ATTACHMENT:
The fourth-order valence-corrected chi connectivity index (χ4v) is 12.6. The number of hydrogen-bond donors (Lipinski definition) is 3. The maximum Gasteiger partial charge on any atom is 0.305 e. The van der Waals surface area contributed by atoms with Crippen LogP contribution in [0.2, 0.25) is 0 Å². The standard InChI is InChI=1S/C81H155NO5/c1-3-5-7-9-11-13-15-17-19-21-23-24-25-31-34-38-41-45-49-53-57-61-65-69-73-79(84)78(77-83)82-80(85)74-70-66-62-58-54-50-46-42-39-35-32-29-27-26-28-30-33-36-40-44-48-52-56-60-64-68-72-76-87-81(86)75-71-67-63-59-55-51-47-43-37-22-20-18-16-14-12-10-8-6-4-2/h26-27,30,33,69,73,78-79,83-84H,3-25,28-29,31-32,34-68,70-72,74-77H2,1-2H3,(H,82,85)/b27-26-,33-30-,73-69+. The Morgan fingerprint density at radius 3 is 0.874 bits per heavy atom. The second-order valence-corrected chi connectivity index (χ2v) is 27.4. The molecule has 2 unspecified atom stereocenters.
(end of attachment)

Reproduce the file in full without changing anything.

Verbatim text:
The fourth-order valence-corrected chi connectivity index (χ4v) is 12.6. The number of hydrogen-bond donors (Lipinski definition) is 3. The maximum Gasteiger partial charge on any atom is 0.305 e. The van der Waals surface area contributed by atoms with Crippen LogP contribution in [0.2, 0.25) is 0 Å². The standard InChI is InChI=1S/C81H155NO5/c1-3-5-7-9-11-13-15-17-19-21-23-24-25-31-34-38-41-45-49-53-57-61-65-69-73-79(84)78(77-83)82-80(85)74-70-66-62-58-54-50-46-42-39-35-32-29-27-26-28-30-33-36-40-44-48-52-56-60-64-68-72-76-87-81(86)75-71-67-63-59-55-51-47-43-37-22-20-18-16-14-12-10-8-6-4-2/h26-27,30,33,69,73,78-79,83-84H,3-25,28-29,31-32,34-68,70-72,74-77H2,1-2H3,(H,82,85)/b27-26-,33-30-,73-69+. The Morgan fingerprint density at radius 3 is 0.874 bits per heavy atom. The second-order valence-corrected chi connectivity index (χ2v) is 27.4. The molecule has 2 unspecified atom stereocenters.